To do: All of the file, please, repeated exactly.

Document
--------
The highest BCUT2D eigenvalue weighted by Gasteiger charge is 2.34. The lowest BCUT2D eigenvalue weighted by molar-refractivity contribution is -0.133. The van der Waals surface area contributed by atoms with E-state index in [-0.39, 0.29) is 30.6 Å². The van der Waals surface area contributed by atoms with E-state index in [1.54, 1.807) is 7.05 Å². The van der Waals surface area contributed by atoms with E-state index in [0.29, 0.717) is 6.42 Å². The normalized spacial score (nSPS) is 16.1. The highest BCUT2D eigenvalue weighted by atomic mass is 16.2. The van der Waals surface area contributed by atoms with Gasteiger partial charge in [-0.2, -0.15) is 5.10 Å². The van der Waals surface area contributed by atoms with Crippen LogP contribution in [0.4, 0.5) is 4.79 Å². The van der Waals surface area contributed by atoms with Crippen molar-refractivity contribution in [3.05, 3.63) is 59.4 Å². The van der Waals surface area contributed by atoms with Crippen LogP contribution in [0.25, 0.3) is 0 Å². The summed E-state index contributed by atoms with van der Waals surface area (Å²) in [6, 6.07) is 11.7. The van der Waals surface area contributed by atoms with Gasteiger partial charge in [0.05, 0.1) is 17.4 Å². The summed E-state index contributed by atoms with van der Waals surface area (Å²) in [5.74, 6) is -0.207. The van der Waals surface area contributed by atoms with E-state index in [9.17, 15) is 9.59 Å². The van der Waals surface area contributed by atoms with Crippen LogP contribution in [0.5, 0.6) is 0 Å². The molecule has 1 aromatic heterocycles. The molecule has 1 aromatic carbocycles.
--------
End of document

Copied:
The highest BCUT2D eigenvalue weighted by Gasteiger charge is 2.34. The lowest BCUT2D eigenvalue weighted by molar-refractivity contribution is -0.133. The van der Waals surface area contributed by atoms with E-state index in [-0.39, 0.29) is 30.6 Å². The van der Waals surface area contributed by atoms with E-state index in [1.54, 1.807) is 7.05 Å². The van der Waals surface area contributed by atoms with E-state index in [0.29, 0.717) is 6.42 Å². The normalized spacial score (nSPS) is 16.1. The highest BCUT2D eigenvalue weighted by atomic mass is 16.2. The van der Waals surface area contributed by atoms with Gasteiger partial charge in [-0.2, -0.15) is 5.10 Å². The van der Waals surface area contributed by atoms with Crippen LogP contribution in [0.4, 0.5) is 4.79 Å². The van der Waals surface area contributed by atoms with Crippen molar-refractivity contribution in [3.05, 3.63) is 59.4 Å². The van der Waals surface area contributed by atoms with Crippen LogP contribution in [0.25, 0.3) is 0 Å². The summed E-state index contributed by atoms with van der Waals surface area (Å²) in [6, 6.07) is 11.7. The van der Waals surface area contributed by atoms with Gasteiger partial charge in [0.05, 0.1) is 17.4 Å². The summed E-state index contributed by atoms with van der Waals surface area (Å²) in [5.74, 6) is -0.207. The van der Waals surface area contributed by atoms with E-state index in [9.17, 15) is 9.59 Å². The van der Waals surface area contributed by atoms with Crippen LogP contribution in [0.5, 0.6) is 0 Å². The molecule has 1 aromatic heterocycles. The molecule has 1 aromatic carbocycles.